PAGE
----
Fate, Duty, and Free Will Theme Icon
Marie-Laure studies the Sea of Flames, which she has just discovered inside Daniel’s model of Saint-Malo. She can tell that the stone is beautiful, but it intimidates her because... (full context)
Nine (May 1944): 7 August 1944
Interconnectedness and Separation Theme Icon
Fate, Duty, and Free Will Theme Icon
Family Theme Icon
...eat some breakfast—the loaf of bread Madame Ruelle gave Etienne yesterday. Marie-Laure picks up the model of the house with the Sea of Flames inside it, and hides it under her... (full context)
Ten (12 August 1944): Captain Nemo’s Last Words
Fate, Duty, and Free Will Theme Icon
Family Theme Icon
Science and “Ways of Seeing” Theme Icon
...She can hear the intruder shouting in frustration downstairs. Marie-Laure considers simply giving him the model house with the Sea of Flames in it, but decides that she’ll finish reading Verne... (full context)
Twelve (1974): Volkheimer
Fate, Duty, and Free Will Theme Icon
Family Theme Icon
Science and “Ways of Seeing” Theme Icon
...and P. Immediately, Volkheimer remembers Werner Pfennig. He also sees a photograph of a small model house, which he doesn’t recognize. (full context)
Twelve (1974): Saint-Malo
Fate, Duty, and Free Will Theme Icon
Family Theme Icon
Science and “Ways of Seeing” Theme Icon
...left Essen by train for Saint-Malo. Jutta is carrying Werner’s notebook, along with the tiny model house (which was also in the duffel bag). As the train approaches the town, Jutta... (full context)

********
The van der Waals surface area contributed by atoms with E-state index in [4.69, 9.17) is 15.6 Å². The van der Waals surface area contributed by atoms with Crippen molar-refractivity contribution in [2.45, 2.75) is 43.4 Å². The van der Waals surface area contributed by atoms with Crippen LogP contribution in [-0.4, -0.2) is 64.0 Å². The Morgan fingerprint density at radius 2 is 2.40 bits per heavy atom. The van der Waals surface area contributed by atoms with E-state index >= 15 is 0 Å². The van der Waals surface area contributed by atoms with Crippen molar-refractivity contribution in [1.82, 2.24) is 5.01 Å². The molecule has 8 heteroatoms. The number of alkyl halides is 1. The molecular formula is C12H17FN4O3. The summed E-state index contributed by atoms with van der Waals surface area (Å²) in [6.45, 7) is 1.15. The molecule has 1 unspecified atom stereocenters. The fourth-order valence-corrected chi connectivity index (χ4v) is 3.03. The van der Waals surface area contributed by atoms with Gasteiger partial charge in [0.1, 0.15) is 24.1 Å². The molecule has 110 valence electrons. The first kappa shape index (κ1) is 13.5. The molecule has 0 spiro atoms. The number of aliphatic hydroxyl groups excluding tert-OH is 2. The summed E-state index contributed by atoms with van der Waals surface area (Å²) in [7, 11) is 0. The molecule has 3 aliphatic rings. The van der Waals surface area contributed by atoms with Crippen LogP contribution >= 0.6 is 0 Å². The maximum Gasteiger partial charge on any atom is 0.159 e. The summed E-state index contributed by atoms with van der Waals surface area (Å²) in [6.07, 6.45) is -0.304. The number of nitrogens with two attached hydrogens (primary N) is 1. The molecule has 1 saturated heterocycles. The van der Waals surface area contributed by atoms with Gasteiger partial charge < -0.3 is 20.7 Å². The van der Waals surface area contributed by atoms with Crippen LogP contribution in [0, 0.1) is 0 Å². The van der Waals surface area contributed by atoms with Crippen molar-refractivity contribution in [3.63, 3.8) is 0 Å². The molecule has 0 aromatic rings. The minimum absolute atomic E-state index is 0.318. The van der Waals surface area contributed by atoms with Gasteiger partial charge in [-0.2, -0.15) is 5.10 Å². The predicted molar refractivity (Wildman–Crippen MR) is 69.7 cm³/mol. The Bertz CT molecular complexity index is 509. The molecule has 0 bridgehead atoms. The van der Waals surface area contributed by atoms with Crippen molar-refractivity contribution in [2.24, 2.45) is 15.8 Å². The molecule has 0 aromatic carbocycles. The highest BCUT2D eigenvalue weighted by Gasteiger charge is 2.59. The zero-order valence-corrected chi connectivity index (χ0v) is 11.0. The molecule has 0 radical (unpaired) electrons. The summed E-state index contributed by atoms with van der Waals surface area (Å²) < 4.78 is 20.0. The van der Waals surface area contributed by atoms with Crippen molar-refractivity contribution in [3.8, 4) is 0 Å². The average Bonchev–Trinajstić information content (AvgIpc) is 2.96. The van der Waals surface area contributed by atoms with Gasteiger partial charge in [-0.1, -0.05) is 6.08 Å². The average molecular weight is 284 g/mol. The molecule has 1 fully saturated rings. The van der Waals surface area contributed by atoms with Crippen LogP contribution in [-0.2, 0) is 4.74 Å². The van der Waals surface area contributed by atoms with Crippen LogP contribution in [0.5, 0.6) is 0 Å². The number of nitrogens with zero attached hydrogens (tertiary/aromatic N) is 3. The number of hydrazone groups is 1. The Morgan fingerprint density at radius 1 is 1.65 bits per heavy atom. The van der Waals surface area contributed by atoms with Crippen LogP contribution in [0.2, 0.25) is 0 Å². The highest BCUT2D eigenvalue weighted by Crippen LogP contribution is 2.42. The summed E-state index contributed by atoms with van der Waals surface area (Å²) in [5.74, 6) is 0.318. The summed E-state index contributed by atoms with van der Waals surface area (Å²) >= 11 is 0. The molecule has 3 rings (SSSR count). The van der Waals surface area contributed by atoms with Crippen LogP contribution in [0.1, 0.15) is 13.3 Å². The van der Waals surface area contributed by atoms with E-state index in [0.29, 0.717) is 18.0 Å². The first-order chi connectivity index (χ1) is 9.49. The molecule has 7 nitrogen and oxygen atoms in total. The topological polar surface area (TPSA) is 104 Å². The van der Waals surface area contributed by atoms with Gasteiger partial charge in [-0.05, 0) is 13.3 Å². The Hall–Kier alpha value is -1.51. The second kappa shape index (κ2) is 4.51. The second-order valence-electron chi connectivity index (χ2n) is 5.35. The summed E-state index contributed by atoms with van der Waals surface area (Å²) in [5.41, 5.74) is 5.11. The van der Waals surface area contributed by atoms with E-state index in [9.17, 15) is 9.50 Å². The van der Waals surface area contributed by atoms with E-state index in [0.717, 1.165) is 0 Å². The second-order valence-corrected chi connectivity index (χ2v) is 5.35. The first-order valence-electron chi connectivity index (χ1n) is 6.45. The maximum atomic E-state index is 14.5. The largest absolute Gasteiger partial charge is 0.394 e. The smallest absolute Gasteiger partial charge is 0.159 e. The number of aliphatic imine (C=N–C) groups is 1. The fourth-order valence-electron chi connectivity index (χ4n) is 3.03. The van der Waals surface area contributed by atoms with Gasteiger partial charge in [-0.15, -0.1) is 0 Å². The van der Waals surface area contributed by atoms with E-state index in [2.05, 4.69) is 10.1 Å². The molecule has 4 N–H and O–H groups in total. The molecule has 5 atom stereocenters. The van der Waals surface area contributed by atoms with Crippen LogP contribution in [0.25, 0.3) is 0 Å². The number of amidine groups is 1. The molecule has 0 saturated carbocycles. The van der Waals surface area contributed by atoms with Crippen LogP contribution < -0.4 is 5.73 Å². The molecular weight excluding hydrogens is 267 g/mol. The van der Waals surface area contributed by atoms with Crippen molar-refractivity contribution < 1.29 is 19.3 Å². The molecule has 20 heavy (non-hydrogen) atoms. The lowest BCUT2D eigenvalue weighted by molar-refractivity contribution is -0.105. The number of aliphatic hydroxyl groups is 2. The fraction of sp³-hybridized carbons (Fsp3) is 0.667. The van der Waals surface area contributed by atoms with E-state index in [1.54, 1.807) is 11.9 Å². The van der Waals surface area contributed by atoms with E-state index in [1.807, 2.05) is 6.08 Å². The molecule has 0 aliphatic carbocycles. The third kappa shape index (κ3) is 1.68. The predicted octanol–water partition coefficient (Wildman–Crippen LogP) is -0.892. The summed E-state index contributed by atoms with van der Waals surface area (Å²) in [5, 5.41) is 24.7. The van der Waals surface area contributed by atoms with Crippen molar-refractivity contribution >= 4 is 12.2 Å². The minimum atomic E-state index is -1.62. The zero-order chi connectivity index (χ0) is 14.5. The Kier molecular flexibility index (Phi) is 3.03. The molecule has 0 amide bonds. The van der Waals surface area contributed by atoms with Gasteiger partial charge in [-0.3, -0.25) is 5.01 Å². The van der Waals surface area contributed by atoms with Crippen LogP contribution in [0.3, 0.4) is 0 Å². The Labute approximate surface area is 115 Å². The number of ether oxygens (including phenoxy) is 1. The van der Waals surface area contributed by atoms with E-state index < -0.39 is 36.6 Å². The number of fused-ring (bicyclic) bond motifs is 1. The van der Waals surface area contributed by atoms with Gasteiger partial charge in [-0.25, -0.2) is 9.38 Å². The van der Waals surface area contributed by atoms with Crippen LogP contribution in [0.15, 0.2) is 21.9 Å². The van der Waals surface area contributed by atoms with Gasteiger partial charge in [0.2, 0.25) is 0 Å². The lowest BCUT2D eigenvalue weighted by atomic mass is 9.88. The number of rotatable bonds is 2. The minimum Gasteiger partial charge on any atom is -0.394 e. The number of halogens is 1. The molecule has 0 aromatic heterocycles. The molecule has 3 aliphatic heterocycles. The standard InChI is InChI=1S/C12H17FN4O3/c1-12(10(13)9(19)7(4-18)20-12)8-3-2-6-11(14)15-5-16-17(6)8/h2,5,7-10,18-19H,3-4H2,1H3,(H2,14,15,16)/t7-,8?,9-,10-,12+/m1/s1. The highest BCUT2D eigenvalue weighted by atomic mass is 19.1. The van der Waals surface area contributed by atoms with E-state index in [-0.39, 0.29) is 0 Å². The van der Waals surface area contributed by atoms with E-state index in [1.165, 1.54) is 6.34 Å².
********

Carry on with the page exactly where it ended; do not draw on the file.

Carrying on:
World War II, the Nazis, and the French Resistance Theme Icon
Interconnectedness and Separation Theme Icon
Fate, Duty, and Free Will Theme Icon
Family Theme Icon
Science and “Ways of Seeing” Theme Icon
...Max with her. As they walk, Jutta wonders aloud why anyone would have a miniature model of the house. Max suggests that the house is a puzzle that can be opened. (full context)
Twelve (1974): Laboratory
Interconnectedness and Separation Theme Icon
Family Theme Icon
Science and “Ways of Seeing” Theme Icon
...replies that the woman has very white hair, and wants to see her about a “model house.” Marie-Laure begins to shake. (full context)
Twelve (1974): Visitor
Interconnectedness and Separation Theme Icon
Family Theme Icon
...Marie-Laure explains that she left Werner with the key to the grotto, which guarded the model house. She wants to know how Jutta came to acquire the model house—Jutta doesn’t know... (full context)
Twelve (1974): The Key
Interconnectedness and Separation Theme Icon
Fate, Duty, and Free Will Theme Icon
Family Theme Icon
Science and “Ways of Seeing” Theme Icon
...Werner must have gone back to open the gate to the grotto and find the model house. Marie-Laure takes her model house and twists it open. Inside, she finds an iron... (full context)